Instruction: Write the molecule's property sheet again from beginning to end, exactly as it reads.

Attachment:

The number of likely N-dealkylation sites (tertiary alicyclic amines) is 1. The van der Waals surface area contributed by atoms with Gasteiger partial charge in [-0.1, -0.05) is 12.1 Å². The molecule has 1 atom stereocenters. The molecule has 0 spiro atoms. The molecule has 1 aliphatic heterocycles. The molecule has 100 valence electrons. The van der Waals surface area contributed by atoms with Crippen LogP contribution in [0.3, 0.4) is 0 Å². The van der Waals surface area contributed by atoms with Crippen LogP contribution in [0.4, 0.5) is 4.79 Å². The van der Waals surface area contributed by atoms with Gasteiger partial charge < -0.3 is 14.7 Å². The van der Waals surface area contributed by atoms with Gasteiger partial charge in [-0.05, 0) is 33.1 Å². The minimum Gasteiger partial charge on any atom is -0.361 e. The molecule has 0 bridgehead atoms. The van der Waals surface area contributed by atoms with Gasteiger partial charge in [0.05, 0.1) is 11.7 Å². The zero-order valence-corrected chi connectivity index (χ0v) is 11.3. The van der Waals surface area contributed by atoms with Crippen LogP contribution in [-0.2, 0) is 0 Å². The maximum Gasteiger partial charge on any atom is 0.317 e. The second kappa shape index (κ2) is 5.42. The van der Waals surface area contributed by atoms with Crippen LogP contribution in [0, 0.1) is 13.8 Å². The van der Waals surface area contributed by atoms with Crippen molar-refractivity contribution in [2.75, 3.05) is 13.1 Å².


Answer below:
The number of likely N-dealkylation sites (tertiary alicyclic amines) is 1. The van der Waals surface area contributed by atoms with Gasteiger partial charge in [-0.1, -0.05) is 12.1 Å². The molecule has 1 atom stereocenters. The molecule has 0 spiro atoms. The molecule has 1 aliphatic heterocycles. The molecule has 100 valence electrons. The van der Waals surface area contributed by atoms with Crippen LogP contribution in [0.3, 0.4) is 0 Å². The van der Waals surface area contributed by atoms with Crippen LogP contribution in [0.4, 0.5) is 4.79 Å². The van der Waals surface area contributed by atoms with Gasteiger partial charge < -0.3 is 14.7 Å². The van der Waals surface area contributed by atoms with Gasteiger partial charge in [-0.05, 0) is 33.1 Å². The minimum Gasteiger partial charge on any atom is -0.361 e. The molecule has 0 bridgehead atoms. The van der Waals surface area contributed by atoms with Gasteiger partial charge in [0.05, 0.1) is 11.7 Å². The zero-order valence-corrected chi connectivity index (χ0v) is 11.3. The van der Waals surface area contributed by atoms with Crippen LogP contribution in [-0.2, 0) is 0 Å². The maximum Gasteiger partial charge on any atom is 0.317 e. The second kappa shape index (κ2) is 5.42. The van der Waals surface area contributed by atoms with Crippen LogP contribution in [0, 0.1) is 13.8 Å². The van der Waals surface area contributed by atoms with Crippen molar-refractivity contribution in [2.75, 3.05) is 13.1 Å².